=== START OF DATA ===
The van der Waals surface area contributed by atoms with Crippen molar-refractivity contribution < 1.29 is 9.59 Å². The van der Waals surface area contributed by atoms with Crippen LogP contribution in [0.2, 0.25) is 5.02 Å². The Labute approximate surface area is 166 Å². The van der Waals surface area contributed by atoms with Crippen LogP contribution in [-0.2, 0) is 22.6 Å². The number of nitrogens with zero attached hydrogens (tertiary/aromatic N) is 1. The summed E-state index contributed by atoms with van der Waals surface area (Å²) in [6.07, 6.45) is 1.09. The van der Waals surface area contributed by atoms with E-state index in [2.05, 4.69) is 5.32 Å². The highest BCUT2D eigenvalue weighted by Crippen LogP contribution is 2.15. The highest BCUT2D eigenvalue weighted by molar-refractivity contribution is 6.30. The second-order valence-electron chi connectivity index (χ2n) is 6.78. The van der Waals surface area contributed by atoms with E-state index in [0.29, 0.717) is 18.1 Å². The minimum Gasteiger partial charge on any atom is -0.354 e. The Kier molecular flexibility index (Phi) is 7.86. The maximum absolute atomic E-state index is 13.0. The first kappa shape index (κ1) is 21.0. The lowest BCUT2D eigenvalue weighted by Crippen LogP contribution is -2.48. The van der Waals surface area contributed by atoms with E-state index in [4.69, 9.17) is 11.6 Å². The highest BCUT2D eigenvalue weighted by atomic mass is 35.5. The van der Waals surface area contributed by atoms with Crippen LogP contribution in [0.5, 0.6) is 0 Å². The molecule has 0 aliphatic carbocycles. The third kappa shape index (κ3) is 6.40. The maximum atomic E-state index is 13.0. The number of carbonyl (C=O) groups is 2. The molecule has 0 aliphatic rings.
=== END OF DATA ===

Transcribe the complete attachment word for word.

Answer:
The van der Waals surface area contributed by atoms with Crippen molar-refractivity contribution < 1.29 is 9.59 Å². The van der Waals surface area contributed by atoms with Crippen LogP contribution in [0.2, 0.25) is 5.02 Å². The Labute approximate surface area is 166 Å². The van der Waals surface area contributed by atoms with Crippen LogP contribution in [-0.2, 0) is 22.6 Å². The number of nitrogens with zero attached hydrogens (tertiary/aromatic N) is 1. The summed E-state index contributed by atoms with van der Waals surface area (Å²) in [6.07, 6.45) is 1.09. The van der Waals surface area contributed by atoms with E-state index in [2.05, 4.69) is 5.32 Å². The highest BCUT2D eigenvalue weighted by Crippen LogP contribution is 2.15. The highest BCUT2D eigenvalue weighted by molar-refractivity contribution is 6.30. The second-order valence-electron chi connectivity index (χ2n) is 6.78. The van der Waals surface area contributed by atoms with E-state index in [0.29, 0.717) is 18.1 Å². The minimum Gasteiger partial charge on any atom is -0.354 e. The Kier molecular flexibility index (Phi) is 7.86. The maximum absolute atomic E-state index is 13.0. The first kappa shape index (κ1) is 21.0. The lowest BCUT2D eigenvalue weighted by Crippen LogP contribution is -2.48. The van der Waals surface area contributed by atoms with E-state index in [4.69, 9.17) is 11.6 Å². The highest BCUT2D eigenvalue weighted by atomic mass is 35.5. The van der Waals surface area contributed by atoms with Crippen LogP contribution in [0.5, 0.6) is 0 Å². The molecule has 0 aliphatic carbocycles. The third kappa shape index (κ3) is 6.40. The maximum atomic E-state index is 13.0. The number of carbonyl (C=O) groups is 2. The molecule has 0 aliphatic rings.